Friday, February 10, 2006


Building the JDM PIC Programmer Card...

It has been nearly twenty-five years since I built up a circuit board. I wasn't that good at it when I was doing it and the little I knew then I've obviously forgotten. I started out being very businesslike, making up parts lists and buying bits... all well and good.

The first thing I remembered that I'd forgotten was how poor my fine motor control (neurological not stepper, mind) is. I remembered that when I started fiddling with the tiny little circuit boards that JDM had bought to put the parts to the board on. The mare's nest of wiring on the back side of the board should have been a tipoff, but no. I was still too green.

Fifteen minutes of trying to wrestle parts onto the 45x45 mm board the JDM used sent me back to the supply shop for something more suitable. I conjured that I could just about work with a 115x160 mm board. Perhaps later I will be able to improve on that, but realistically I doubt it.

Next, I sat down and practiced my soldering technique tacking down the 18 pin socket for the 16F628 chip roughly in the middle of the board. I found that I still remembered how to solder, however poorly.

Once finished with that I grabbed a copy of JDM's circuit diagram and started to look at parts to put on the board. Then it hit me, is this circuit diagram looking from the top or bottom of the circuit board? What was the convention? I certainly coundn't remember. The circuit diagram is remarkably unhelpful. No notch mark... no pin 1 note... nothing. That U1 mark at the upper left of the 16F628 might mean pin 1, but it would be nasty to do the whole board and then realise that I had a mirror image of what I actually needed.

Digging around on the Microchip website I found a pic of the chip with the pinouts.

Yup, I was looking at the top of the board. I knew where I was at.

At that point I took the JDM schematic into Photoshop and did a horizontal flip on it so that I could see what the traces would look like from the back of the board.

This must all seem rather ridiculous to you circuitry designer pundits on the team, but I am trying to put myself in the position of about a 14 year old tyro that wanted a Reprap to build action figures that he'd captured out of his favourite video game. Things had to be simple and conceptual leaps had to be very short indeed or we were going to lose such people. For a guy in the Third World, things were likely to be much worse than that. I've taken a few notes from the Gingery DIY books, which have some good ideas on presentation. Even those aren't as well thought-out as they need to be.

You circuit designers have probably already figured out where I am going with this. The component layout on the schematic and the component layout on the board are going to have a one-to-one correspondence. I don't think we can depend on our early adopters having the sorts of topological skills in mentally flipping circuit diagrams that a circuitry designer or even a hobbyist with a few years experience has. Even if all the pieces to a Reprap came in a box with subassemblies already put together this device is not going to be a trivial thing to assemble and get going. I feel that we need to be simpler than possible where ever we can. :-)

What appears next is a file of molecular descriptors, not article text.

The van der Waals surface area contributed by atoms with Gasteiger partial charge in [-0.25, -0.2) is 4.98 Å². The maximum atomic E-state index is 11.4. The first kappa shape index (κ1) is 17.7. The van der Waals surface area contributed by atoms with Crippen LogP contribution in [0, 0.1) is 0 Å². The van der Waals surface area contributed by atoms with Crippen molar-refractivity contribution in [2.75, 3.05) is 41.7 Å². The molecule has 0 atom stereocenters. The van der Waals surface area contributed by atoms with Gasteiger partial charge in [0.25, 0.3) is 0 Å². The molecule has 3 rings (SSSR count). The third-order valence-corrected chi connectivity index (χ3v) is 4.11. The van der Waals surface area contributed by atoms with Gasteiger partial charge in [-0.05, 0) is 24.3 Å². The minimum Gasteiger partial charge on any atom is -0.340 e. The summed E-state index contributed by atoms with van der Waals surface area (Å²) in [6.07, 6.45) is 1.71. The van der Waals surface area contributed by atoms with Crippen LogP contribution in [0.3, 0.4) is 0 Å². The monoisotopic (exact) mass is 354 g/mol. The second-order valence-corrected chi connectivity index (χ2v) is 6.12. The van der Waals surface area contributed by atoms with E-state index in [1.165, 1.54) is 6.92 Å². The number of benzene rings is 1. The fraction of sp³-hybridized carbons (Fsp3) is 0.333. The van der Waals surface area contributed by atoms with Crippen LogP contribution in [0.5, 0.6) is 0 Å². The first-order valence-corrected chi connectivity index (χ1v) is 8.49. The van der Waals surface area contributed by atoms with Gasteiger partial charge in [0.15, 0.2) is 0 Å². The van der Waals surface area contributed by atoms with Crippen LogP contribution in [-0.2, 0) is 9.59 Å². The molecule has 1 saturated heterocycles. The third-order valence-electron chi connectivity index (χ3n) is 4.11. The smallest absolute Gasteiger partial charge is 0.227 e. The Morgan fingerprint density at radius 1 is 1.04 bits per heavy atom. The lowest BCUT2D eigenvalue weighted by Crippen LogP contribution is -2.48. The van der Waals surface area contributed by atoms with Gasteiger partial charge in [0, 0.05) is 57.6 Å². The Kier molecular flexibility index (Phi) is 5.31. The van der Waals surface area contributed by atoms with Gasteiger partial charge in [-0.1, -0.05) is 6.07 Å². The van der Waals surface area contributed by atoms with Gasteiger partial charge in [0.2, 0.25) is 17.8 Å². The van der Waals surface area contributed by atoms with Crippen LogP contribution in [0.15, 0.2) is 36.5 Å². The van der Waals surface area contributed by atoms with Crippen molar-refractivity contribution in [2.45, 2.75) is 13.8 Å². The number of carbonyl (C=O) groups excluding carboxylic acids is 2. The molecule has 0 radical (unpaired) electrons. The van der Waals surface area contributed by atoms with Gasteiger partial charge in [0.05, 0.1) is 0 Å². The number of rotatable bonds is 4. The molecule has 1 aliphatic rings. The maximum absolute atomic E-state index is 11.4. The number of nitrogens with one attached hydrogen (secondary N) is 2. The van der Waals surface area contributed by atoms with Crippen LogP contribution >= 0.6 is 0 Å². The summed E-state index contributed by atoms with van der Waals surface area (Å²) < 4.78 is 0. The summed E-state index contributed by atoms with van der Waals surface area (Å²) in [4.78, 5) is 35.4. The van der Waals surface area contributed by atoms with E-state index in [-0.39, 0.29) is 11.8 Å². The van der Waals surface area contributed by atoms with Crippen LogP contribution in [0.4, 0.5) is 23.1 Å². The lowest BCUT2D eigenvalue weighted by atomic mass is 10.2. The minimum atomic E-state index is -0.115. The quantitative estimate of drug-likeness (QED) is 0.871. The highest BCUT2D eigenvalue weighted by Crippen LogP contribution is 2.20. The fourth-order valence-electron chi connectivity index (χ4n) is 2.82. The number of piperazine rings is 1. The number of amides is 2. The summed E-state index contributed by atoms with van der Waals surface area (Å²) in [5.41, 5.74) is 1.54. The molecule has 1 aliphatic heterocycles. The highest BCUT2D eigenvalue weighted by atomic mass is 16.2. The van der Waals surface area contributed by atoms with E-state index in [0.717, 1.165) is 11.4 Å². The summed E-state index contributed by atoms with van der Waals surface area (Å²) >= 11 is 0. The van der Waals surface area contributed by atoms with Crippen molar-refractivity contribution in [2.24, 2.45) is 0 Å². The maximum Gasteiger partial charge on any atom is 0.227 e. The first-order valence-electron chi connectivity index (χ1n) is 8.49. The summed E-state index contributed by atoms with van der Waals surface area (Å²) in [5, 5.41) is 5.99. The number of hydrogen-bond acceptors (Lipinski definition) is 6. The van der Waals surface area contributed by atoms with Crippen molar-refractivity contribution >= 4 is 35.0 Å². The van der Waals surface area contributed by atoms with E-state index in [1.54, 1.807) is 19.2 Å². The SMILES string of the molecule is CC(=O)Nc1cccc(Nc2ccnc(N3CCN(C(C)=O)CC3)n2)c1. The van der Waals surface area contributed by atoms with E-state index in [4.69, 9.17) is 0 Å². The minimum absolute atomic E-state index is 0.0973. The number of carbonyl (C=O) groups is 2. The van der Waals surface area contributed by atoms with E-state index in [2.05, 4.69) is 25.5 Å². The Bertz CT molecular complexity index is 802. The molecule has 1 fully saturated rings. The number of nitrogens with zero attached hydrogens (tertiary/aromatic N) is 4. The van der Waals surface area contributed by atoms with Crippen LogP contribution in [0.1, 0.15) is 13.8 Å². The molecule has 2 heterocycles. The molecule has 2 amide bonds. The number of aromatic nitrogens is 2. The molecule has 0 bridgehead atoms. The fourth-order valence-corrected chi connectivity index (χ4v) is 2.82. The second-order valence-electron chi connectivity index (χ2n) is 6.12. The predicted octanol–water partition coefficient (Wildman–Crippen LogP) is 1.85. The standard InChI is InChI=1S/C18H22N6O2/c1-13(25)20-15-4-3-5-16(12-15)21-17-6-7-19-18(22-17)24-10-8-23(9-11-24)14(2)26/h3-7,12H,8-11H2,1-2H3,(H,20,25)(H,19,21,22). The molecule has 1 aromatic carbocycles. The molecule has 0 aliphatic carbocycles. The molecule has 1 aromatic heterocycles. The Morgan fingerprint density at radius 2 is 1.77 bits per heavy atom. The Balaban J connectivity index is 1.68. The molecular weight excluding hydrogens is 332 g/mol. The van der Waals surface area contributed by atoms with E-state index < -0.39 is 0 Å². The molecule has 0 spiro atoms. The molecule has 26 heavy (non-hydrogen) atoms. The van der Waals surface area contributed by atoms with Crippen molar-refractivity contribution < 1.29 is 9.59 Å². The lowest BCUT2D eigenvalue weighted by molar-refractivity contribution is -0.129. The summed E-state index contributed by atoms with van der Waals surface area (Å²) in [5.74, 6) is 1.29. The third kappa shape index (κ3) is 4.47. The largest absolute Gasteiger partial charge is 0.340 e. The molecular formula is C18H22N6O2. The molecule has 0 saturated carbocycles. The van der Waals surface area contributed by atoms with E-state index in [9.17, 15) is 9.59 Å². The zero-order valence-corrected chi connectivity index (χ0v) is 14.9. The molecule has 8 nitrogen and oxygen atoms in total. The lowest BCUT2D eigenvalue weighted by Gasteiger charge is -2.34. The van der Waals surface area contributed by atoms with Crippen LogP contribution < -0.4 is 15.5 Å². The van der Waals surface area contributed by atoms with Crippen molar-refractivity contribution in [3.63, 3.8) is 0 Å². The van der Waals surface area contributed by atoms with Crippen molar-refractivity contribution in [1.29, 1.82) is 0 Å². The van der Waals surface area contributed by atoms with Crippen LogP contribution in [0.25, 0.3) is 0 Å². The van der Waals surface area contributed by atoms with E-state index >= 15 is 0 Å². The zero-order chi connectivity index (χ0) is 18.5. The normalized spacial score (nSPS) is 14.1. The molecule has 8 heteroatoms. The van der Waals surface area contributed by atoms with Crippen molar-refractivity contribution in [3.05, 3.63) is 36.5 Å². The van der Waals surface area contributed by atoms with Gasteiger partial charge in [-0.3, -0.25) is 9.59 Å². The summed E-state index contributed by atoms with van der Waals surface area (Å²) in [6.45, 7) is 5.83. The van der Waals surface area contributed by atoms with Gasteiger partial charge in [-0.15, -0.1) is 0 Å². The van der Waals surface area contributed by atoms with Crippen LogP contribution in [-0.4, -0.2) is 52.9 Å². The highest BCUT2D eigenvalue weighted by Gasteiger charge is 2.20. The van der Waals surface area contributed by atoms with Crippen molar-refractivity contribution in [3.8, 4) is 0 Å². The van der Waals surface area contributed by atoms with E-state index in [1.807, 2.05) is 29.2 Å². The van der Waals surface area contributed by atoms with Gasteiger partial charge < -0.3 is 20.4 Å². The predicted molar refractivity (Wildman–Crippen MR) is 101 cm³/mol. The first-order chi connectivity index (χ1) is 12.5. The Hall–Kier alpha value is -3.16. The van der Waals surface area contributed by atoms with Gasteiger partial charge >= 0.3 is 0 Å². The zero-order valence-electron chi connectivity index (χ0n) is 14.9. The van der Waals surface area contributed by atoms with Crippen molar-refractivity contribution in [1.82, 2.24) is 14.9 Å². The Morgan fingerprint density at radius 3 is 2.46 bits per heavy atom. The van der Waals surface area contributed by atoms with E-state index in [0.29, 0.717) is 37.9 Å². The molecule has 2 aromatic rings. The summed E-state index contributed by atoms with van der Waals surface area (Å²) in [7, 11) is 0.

//I don't think we can depend on our early adopters having the sorts of topological skills in mentally flipping circuit diagrams that a circuitry designer or even a hobbyist with a few years experience has.//

I know what you mean. When I draw up schematics for myself, I draw the components in a way that's functionally convenient, rather than as a realistic representation of the component itself. I have no trouble dealing with diagrams where the pins aren't in pinout order, remapping them in my head. I often make the mistake of assuming everyone can do this equally well. Best to keep it simple.
For the stripboard designs I have put on the wiki, there is no requirement for this sort of mental juggling. There are no wires soldered on the bottom, and there is a reversed diagram for the drilling.

For example, see

Perhaps what we should be doing is describing how to build a JDM programmer on stripboard, which is much easier to work with. Then people only need to work with one type of fabrication method too.
Great idea! Assuming, of course, that stripboard is universally available. I've been having trouble finding it around here and will probably have to order. :-(
If you decide to go the stripboard route, have a look at this:
There may be something similar that's open-source.
Stripboard is common stuff, honest. Just not in America :) are redoing their site, so I can't point you there. Some PCB companies are even making their own to fill the demand! But try:

High Street stores like Maplins, DSE and suppliers like RS and Farnell also stock it (Radio Shack and Fry's don't). Newark are the US distributors for Farnell, and you can ask them for the Farnell cataloge.

Some call it veroboard (these guys seem a little expensive though):

Vik :v)
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